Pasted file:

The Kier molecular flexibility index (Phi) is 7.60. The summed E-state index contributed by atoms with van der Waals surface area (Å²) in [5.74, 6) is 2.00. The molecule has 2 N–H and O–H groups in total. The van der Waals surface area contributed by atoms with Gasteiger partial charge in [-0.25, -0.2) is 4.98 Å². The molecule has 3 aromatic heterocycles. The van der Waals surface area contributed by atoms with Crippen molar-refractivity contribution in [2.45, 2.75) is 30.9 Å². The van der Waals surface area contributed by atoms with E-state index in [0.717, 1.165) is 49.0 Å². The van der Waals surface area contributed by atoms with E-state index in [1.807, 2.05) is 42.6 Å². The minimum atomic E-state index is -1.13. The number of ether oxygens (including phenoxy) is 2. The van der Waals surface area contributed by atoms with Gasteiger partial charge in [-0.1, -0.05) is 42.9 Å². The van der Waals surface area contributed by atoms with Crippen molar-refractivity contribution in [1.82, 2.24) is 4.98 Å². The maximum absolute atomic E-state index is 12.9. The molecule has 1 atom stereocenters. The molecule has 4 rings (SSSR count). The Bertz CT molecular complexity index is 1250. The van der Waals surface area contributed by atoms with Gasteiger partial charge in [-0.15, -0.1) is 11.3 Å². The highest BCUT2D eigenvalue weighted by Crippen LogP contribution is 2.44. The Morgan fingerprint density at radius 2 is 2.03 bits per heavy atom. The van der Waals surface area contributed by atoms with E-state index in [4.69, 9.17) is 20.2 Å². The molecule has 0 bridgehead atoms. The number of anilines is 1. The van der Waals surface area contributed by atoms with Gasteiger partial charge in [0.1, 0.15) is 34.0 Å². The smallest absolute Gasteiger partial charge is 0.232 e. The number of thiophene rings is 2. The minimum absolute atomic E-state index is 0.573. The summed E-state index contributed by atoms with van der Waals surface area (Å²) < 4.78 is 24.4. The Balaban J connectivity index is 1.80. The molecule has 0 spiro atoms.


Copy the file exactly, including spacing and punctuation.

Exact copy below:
The Kier molecular flexibility index (Phi) is 7.60. The summed E-state index contributed by atoms with van der Waals surface area (Å²) in [5.74, 6) is 2.00. The molecule has 2 N–H and O–H groups in total. The van der Waals surface area contributed by atoms with Gasteiger partial charge in [-0.25, -0.2) is 4.98 Å². The molecule has 3 aromatic heterocycles. The van der Waals surface area contributed by atoms with Crippen molar-refractivity contribution in [2.45, 2.75) is 30.9 Å². The van der Waals surface area contributed by atoms with E-state index in [0.717, 1.165) is 49.0 Å². The van der Waals surface area contributed by atoms with E-state index in [1.807, 2.05) is 42.6 Å². The minimum atomic E-state index is -1.13. The number of ether oxygens (including phenoxy) is 2. The van der Waals surface area contributed by atoms with Gasteiger partial charge in [-0.1, -0.05) is 42.9 Å². The van der Waals surface area contributed by atoms with Crippen molar-refractivity contribution in [1.82, 2.24) is 4.98 Å². The maximum absolute atomic E-state index is 12.9. The molecule has 1 atom stereocenters. The molecule has 4 rings (SSSR count). The Bertz CT molecular complexity index is 1250. The van der Waals surface area contributed by atoms with Gasteiger partial charge in [-0.15, -0.1) is 11.3 Å². The highest BCUT2D eigenvalue weighted by Crippen LogP contribution is 2.44. The Morgan fingerprint density at radius 2 is 2.03 bits per heavy atom. The van der Waals surface area contributed by atoms with E-state index in [4.69, 9.17) is 20.2 Å². The molecule has 0 bridgehead atoms. The number of anilines is 1. The van der Waals surface area contributed by atoms with Gasteiger partial charge in [0.1, 0.15) is 34.0 Å². The smallest absolute Gasteiger partial charge is 0.232 e. The number of thiophene rings is 2. The minimum absolute atomic E-state index is 0.573. The summed E-state index contributed by atoms with van der Waals surface area (Å²) < 4.78 is 24.4. The Balaban J connectivity index is 1.80. The molecule has 0 spiro atoms.